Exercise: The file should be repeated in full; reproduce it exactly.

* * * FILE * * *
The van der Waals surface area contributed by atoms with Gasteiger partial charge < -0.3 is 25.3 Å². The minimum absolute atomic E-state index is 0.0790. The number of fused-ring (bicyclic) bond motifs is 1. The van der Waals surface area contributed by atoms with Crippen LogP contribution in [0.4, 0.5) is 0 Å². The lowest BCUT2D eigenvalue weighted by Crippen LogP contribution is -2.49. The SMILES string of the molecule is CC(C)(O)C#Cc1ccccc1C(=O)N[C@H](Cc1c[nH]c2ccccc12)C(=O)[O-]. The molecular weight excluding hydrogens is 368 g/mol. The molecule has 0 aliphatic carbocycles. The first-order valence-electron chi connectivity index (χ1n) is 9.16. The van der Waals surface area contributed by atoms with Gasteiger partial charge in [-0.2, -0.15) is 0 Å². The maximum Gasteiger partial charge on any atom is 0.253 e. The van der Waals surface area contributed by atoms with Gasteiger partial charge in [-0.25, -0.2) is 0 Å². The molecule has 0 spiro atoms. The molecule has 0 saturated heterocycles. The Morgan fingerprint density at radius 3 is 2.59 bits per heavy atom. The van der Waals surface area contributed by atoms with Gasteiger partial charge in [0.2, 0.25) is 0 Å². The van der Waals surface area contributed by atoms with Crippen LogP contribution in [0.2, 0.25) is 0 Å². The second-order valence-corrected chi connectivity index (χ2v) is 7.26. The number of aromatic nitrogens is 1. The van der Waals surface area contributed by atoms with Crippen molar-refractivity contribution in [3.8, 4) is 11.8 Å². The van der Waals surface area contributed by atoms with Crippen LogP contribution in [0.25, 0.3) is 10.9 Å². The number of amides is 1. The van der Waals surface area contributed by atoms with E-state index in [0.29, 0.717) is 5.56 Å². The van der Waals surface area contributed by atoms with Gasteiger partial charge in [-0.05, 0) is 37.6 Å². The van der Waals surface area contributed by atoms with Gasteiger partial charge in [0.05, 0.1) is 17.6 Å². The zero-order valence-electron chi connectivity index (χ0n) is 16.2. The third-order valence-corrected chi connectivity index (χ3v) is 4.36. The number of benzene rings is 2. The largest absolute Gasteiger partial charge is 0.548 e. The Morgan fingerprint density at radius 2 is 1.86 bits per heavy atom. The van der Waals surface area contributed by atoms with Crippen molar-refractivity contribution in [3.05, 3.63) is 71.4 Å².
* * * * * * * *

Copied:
The van der Waals surface area contributed by atoms with Gasteiger partial charge < -0.3 is 25.3 Å². The minimum absolute atomic E-state index is 0.0790. The number of fused-ring (bicyclic) bond motifs is 1. The van der Waals surface area contributed by atoms with Crippen LogP contribution in [0.4, 0.5) is 0 Å². The lowest BCUT2D eigenvalue weighted by Crippen LogP contribution is -2.49. The SMILES string of the molecule is CC(C)(O)C#Cc1ccccc1C(=O)N[C@H](Cc1c[nH]c2ccccc12)C(=O)[O-]. The molecular weight excluding hydrogens is 368 g/mol. The molecule has 0 aliphatic carbocycles. The first-order valence-electron chi connectivity index (χ1n) is 9.16. The van der Waals surface area contributed by atoms with Gasteiger partial charge in [-0.2, -0.15) is 0 Å². The maximum Gasteiger partial charge on any atom is 0.253 e. The van der Waals surface area contributed by atoms with Gasteiger partial charge in [-0.25, -0.2) is 0 Å². The molecule has 0 spiro atoms. The molecule has 0 saturated heterocycles. The Morgan fingerprint density at radius 3 is 2.59 bits per heavy atom. The van der Waals surface area contributed by atoms with Gasteiger partial charge in [0.2, 0.25) is 0 Å². The van der Waals surface area contributed by atoms with Crippen LogP contribution in [0.2, 0.25) is 0 Å². The second-order valence-corrected chi connectivity index (χ2v) is 7.26. The number of aromatic nitrogens is 1. The van der Waals surface area contributed by atoms with Crippen molar-refractivity contribution in [3.8, 4) is 11.8 Å². The van der Waals surface area contributed by atoms with Crippen LogP contribution in [0.25, 0.3) is 10.9 Å². The number of amides is 1. The van der Waals surface area contributed by atoms with E-state index in [0.29, 0.717) is 5.56 Å². The van der Waals surface area contributed by atoms with Gasteiger partial charge in [-0.05, 0) is 37.6 Å². The van der Waals surface area contributed by atoms with Gasteiger partial charge in [0.05, 0.1) is 17.6 Å². The zero-order valence-electron chi connectivity index (χ0n) is 16.2. The third-order valence-corrected chi connectivity index (χ3v) is 4.36. The number of benzene rings is 2. The largest absolute Gasteiger partial charge is 0.548 e. The Morgan fingerprint density at radius 2 is 1.86 bits per heavy atom. The van der Waals surface area contributed by atoms with Crippen molar-refractivity contribution in [3.05, 3.63) is 71.4 Å².